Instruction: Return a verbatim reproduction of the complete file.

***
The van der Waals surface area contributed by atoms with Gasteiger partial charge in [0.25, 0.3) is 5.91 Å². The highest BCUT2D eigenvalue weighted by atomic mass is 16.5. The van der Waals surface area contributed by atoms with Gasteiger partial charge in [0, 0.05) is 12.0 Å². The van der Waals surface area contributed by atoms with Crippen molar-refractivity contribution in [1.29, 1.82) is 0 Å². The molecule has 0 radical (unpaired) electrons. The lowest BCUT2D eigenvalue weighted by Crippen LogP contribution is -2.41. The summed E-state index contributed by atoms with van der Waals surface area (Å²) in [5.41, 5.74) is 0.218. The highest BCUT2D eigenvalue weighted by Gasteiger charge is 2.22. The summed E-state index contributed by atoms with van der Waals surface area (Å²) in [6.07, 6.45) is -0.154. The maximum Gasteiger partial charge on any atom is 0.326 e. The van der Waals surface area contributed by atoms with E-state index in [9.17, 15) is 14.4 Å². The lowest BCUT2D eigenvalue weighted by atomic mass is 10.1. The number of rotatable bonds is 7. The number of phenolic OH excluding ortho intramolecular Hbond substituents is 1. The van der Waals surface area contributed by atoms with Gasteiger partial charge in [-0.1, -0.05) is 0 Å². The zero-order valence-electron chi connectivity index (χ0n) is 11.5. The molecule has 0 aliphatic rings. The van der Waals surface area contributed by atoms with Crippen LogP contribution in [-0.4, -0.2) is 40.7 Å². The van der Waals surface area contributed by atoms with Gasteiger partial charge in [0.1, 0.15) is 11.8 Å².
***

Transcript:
The van der Waals surface area contributed by atoms with Gasteiger partial charge in [0.25, 0.3) is 5.91 Å². The highest BCUT2D eigenvalue weighted by atomic mass is 16.5. The van der Waals surface area contributed by atoms with Gasteiger partial charge in [0, 0.05) is 12.0 Å². The van der Waals surface area contributed by atoms with Crippen molar-refractivity contribution in [1.29, 1.82) is 0 Å². The molecule has 0 radical (unpaired) electrons. The lowest BCUT2D eigenvalue weighted by Crippen LogP contribution is -2.41. The summed E-state index contributed by atoms with van der Waals surface area (Å²) in [5.41, 5.74) is 0.218. The highest BCUT2D eigenvalue weighted by Gasteiger charge is 2.22. The summed E-state index contributed by atoms with van der Waals surface area (Å²) in [6.07, 6.45) is -0.154. The maximum Gasteiger partial charge on any atom is 0.326 e. The van der Waals surface area contributed by atoms with E-state index in [9.17, 15) is 14.4 Å². The lowest BCUT2D eigenvalue weighted by atomic mass is 10.1. The number of rotatable bonds is 7. The number of phenolic OH excluding ortho intramolecular Hbond substituents is 1. The van der Waals surface area contributed by atoms with Gasteiger partial charge in [-0.1, -0.05) is 0 Å². The zero-order valence-electron chi connectivity index (χ0n) is 11.5. The molecule has 0 aliphatic rings. The van der Waals surface area contributed by atoms with Crippen LogP contribution in [-0.4, -0.2) is 40.7 Å². The van der Waals surface area contributed by atoms with Gasteiger partial charge in [0.1, 0.15) is 11.8 Å².